New York Times
Women’s History Month
Teaching and Learning About Women’s History With The New York Times
How have the lives and roles of women changed over the last century? What do those changes say about us as a society? How can a newspaper and its archives help answer those questions?
In this collection of five of our best related teaching resources, we suggest ways for students to shape their own inquiries into any aspect of women’s history that interests them, from women’s suffrage to “emoji feminism.”
In the last 14 months, we have seen both the Jan. 21, 2017, Women’s March on Washington — which some say is most likely the largest single-day demonstration in recorded United States history — and the #MeToo movement, a watershed event that, as The Times’s new gender editor writes, is unique because “for perhaps the first time in history, powerful men are falling, like dominos, and women are being believed.”
What do these recent events say about the future for women and girls in the United States and around the world? Why?
We invite your students to investigate and draw conclusions for themselves. Here are some ways to do it.
Use Any Day’s Times to Understand the Role of Women in the World
In 2013, we suggested A Simple Idea for Women’s History Month:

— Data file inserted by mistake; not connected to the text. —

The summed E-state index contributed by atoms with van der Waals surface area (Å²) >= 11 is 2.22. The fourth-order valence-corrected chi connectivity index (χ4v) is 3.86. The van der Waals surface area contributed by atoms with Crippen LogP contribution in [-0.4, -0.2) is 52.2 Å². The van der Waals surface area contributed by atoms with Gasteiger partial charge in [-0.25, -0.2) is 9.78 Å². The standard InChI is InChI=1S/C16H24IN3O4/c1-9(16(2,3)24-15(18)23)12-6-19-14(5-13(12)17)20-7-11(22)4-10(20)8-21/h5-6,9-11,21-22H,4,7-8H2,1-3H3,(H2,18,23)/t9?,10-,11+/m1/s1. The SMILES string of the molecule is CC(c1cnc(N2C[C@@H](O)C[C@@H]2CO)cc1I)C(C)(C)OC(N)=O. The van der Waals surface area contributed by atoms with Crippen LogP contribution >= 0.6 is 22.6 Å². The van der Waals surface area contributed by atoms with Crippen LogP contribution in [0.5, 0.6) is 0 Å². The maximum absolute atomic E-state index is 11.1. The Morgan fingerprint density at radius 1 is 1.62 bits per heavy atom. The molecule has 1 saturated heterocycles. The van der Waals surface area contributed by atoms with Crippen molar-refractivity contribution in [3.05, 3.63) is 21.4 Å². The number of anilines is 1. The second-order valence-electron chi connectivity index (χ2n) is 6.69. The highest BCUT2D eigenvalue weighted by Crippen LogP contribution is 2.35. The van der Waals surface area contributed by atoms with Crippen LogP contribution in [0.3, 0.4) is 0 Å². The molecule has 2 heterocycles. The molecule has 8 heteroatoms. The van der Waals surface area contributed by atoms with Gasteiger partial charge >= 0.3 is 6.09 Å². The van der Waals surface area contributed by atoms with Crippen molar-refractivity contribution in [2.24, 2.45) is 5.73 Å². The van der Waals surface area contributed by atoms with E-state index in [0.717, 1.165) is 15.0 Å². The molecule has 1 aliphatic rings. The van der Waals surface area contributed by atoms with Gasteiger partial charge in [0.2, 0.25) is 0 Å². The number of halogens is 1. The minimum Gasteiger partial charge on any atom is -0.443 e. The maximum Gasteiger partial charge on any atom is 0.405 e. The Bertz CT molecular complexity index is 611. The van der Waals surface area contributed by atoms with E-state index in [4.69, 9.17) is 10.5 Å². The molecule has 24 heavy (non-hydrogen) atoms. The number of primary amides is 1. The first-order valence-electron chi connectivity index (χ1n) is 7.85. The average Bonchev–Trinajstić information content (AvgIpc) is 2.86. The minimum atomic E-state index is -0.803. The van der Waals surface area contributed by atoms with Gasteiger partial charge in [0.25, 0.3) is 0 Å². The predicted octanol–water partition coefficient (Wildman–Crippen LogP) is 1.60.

Read a recent day or week’s worth of The New York Times with a pen in hand, or with fingers ready to click, and make a note of every article, essay, review, photograph or video that you think significantly comments on women’s lives and roles in the world. (Though part of the exercise is seeing these things in the context in which they were originally published, students can also visit the Times Topics page on Women and Girls to see a chronological feed of articles on the topic.)
Then — in pairs, in groups or as a whole class — write, discuss or create using the questions below:
• What do the pieces you chose have in common?
• What patterns did you notice?
• What do they say about the lives and roles of women and girls in our culture? In the world at large?
• What connections (PDF) can you make to one or more of the pieces you chose and your own life? Why does any of this matter?
• What’s missing? What stories about women and girls should The Times feature that you think are missing now?
Another way to do this task? Invite half the class to choose a recent edition of The Times and the other half to choose an edition from any time in the 20th century, and then compare the two.
What do they notice? What do they wonder? What do the differences say about what has changed and what hasn’t?
To find complete editions of any day’s New York Times from 1851 to 2002 as they originally appeared, they can put a date into TimesMachine and flip through what they find. For instance, where, how and why were women or girls written about or depicted 40 years ago, on March 1, 1978?
Or, students can compare Times coverage of two different significant news events about women, like the Oct. 23, 1915, march for suffrageand the Jan. 21, 2017, Women’s March on Washington. What conclusions can they draw?